Why 'Halloween' (2018) Sucks
By Sal LoCicero | October 15, 2021
Over 40 years ago, composer/writer/director John Carpenter introduced the world to a quiet but deadly serial killer Michael Myers; the devil in disguise. With a budget of $325,000, Carpenter has become one of the most impactful filmmakers of all time. From a small story about a serial killer who went berserk as a child on Halloween night to a franchise of (now) twelve movies; including both sequels and remakes, all dedicated to defeating Michael Myers.
When it was announced that Universal and Blumhouse Pictures were producing a new ‘Halloween’ movie, it was exciting to hear. The word had spread that they were going to try something original with their new movie; ignoring all the previous installments that came before Carpenter’s film. Everything seemed to go according to plan…that was until Universal hired David Gordon Green (Pineapple Express) to write and direct, along with Danny McBride (This Is The End, Pineapple Express) as co-writer. Given that both David Green and McBride have not encountered the horror genre, hopes began to decrease. Many questioned the studio’s choice, why them and not someone who’s worked on horror movies before?
Despite backlash, Universal made their decision and began production. A few weeks before the release, critics praised the new movie and all fan expectations flew through the roof. ‘Halloween (2018)’ grossed over $255 Million worldwide, with a certified fresh score on RT. And while it is understandable as to why both critics and audiences enjoyed it, the movie wasn’t entirely accurate to the source material.
One of the main reasons why Halloween (78’) is still frightening to this day, is because it was filled with such a high amount of suspense. The fact that a boogeyman, who lingered through the night, would kill anyone who got in his way, never spoke a word, always hiding around and suspicion that he could be right behind you, is terrifying. John Carpenter knew how to handle his story. Halloween (2018) is not about the suspense, it’s about the jump scares and gore.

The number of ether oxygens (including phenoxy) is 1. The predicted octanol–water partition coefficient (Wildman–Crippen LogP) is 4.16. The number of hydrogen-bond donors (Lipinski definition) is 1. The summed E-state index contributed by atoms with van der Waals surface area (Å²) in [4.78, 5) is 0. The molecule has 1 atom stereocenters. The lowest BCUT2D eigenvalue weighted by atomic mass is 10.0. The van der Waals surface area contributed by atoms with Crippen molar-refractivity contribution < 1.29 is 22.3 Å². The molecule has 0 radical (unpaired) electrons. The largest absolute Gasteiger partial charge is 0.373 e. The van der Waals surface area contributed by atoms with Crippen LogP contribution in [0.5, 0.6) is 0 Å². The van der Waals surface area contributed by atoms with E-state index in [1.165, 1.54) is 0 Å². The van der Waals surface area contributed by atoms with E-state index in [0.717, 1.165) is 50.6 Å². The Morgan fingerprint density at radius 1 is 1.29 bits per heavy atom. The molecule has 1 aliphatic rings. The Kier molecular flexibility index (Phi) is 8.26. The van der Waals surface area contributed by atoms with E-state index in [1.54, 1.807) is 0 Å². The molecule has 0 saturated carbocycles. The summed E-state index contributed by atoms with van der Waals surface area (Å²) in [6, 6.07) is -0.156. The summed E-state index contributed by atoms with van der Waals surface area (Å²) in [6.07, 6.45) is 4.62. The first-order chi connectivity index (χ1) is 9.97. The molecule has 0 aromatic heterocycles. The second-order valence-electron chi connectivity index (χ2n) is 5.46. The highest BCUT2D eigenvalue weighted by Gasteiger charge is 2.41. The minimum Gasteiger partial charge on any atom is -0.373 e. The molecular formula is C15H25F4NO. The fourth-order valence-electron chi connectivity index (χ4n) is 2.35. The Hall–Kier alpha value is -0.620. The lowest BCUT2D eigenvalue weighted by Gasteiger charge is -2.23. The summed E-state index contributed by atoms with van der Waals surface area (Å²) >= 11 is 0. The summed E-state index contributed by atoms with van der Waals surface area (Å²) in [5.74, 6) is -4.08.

It never feels like a true Halloween movie, instead it comes off as a typical modern slasher flick. Blumhouse production has become the home for many big horror movies, such as ‘Paranormal Activity’, ‘The Purge’, and ‘Get Out’; which are all box office winners. Nowadays, if a horror movie, that is not low budget, is green-lit and scheduled for production, usually Blumhouse is included in the project.
Since Hollywood decided to make another Halloween movie in the 21st century, Blumhouse is of course going to collaborate on the film with Universal Pictures. Yet that is one of the issues with Halloween (2018). It doesn’t steer clear from typical cliques that have been around in modern horror, in fact that is the only thing it depends on to keep the movie running. With terrible writing, useless background characters, as much blood and gore you need to ‘satisfy’ moviegoers, and a set up for another cash grabbing sequel, it becomes exactly opposite from what these movies should be.
The filmmakers lack most of the effort to show their appreciation for Carpenter’s work. Whenever the sequel pays homage to the original is when you actually feel like you’re watching a movie that understands exactly what it needs to accomplish. Unfortunately, that is rarely the case. Instead, we are given unnecessary humor - that is far from funny, predictable death scenes, and one of the most foolish twists in cinematic history - all of which worsens the potential.
Like many long running franchises, the Halloween franchise is going to die out soon. Some of the sequels are enjoyable, but at the end of the day, just watch the original movie and you’ll be happy.